"Bitcoin's first felon" has gone on a spending spree.
This year alone, Charlie Shrem bought six properties, two Maseratis and two powerboats, reports the Daily Telegraph.
He even claims to have grabbed a cameo in a Black Eyed Peas music video.
For a man who has just served time in prison for money laundering, the excesses and fortunes fail to compute. Cameron and Tyler Winklevoss are on to him.
According to a lawsuit filed in a US federal court this week, the twin brothers are accusing Shrem of spending bitcoin worth US$32 million ($48m) owed to them since 2012 to fund his lavish lifestyle.
Shrem is no stranger to run-ins with the law. In 2014, he was sentenced to two years in prison for using Bit-instant, a former cryptocurrency exchange which he co-founded, to funnel bitcoin to shadowy actors seeking to buy drugs from internet black market Silk Road.
He assisted Robert Faiella, a plumber from Florida who operated as BTCKing online, with the transfer of more than US$1m worth of bitcoin to the Silk Road in 2012. Though the early bitcoin advocate came clean in the Silk Road affair - pleading guilty to aiding and abetting an unlicensed money transmitting business - he plans to stand his ground in this case.
But "bitcoin's first felon" may be running out of luck.
The Winklevoss brothers came to be worth more than US$1 billion last year after capitalising on a US$65m payout from Facebook - US$11m of which were invested in bitcoin at a 2013 price of US$120.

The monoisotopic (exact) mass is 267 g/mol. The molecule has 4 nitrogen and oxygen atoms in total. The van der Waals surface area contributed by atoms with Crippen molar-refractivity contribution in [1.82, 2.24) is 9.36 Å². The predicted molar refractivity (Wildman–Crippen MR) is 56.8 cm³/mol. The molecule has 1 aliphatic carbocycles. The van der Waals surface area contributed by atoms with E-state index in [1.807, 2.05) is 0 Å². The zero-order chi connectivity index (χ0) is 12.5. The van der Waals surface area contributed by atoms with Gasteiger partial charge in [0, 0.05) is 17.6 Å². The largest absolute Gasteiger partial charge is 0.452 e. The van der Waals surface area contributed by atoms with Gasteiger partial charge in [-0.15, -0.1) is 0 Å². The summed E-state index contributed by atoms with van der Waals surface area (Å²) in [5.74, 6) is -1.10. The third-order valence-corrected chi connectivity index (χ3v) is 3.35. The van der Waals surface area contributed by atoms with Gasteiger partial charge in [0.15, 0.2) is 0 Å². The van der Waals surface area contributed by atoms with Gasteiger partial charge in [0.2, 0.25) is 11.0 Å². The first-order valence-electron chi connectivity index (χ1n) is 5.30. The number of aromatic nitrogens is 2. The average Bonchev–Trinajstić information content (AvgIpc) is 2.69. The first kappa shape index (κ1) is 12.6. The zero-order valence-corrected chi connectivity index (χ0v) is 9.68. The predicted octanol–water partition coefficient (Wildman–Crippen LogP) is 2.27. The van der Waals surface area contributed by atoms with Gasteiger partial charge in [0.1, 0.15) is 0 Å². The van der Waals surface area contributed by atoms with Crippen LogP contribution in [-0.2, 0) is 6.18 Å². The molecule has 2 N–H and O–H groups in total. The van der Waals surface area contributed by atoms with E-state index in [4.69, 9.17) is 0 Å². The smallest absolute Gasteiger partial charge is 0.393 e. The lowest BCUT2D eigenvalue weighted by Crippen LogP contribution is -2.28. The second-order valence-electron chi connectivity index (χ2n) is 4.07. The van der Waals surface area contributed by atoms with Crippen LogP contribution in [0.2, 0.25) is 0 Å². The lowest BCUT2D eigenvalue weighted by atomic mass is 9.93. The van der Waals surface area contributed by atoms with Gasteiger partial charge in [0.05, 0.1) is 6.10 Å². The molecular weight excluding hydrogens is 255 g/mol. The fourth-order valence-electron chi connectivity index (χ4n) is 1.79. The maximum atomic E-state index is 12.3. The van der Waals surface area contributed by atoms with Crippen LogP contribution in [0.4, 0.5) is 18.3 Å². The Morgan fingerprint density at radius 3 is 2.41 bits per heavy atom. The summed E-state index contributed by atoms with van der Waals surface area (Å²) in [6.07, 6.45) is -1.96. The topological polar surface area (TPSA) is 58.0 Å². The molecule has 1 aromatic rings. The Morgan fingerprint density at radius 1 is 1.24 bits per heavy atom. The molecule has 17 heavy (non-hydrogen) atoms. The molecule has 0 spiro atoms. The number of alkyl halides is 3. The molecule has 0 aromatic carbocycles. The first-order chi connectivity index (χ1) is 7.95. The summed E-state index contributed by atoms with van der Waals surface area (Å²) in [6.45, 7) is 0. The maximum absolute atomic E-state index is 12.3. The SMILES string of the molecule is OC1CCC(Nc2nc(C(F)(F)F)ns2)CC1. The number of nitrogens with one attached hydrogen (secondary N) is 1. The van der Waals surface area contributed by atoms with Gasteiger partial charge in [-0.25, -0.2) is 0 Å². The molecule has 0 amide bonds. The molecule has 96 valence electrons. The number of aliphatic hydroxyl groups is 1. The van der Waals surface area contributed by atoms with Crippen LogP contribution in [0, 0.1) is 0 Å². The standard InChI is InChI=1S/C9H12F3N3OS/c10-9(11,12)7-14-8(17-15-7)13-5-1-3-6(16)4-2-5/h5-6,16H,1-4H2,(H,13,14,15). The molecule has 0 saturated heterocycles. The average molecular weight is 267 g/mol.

Shrem, who became an adviser to the twins in 2012, is alleged to have stolen 5000 bitcoin.
Brian Klein, Shrem's lawyer, says the accusations made by the Winklevoss brothers are unsubstantiated.
"The lawsuit erroneously alleges that about six years ago Charlie essentially misappropriated thousands of bitcoins," he said. "Nothing could be further from the truth."
The Winklevoss brothers claim that after just a few months of working with Shrem, they were short-changed.
In September 2012, the twins gave Shrem US$250,000 to invest in bitcoin at a price of US$12.50 at the time. A month later, the investor returned to the pair with US$189,000 worth of bitcoin.
The cryptocurrency was again trading at US$12.50, which meant approximately 5,000 bitcoin had gone missing.
Shrem failed to account for the bitcoin when confronted by the brothers, who were forced to launch an investigation into their missing assets.
Through an external investigator tracking the blockchain, a ledger over which cryptocurrency payments are made, 5000 bitcoin were found to have been moved in 2013 through Shrem-associated accounts on digital wallet platforms Xapo and Coinbase.
"When he purchased US$4m in real estate, two Maseratis, and two power boats, we decided it was time to get to the bottom of it," Cameron Winklevoss told The New York Times.
A judge in a federal-district court in New York has since approved a request by creditors for Shrem's funds held across Xapo and Coinbase to be frozen.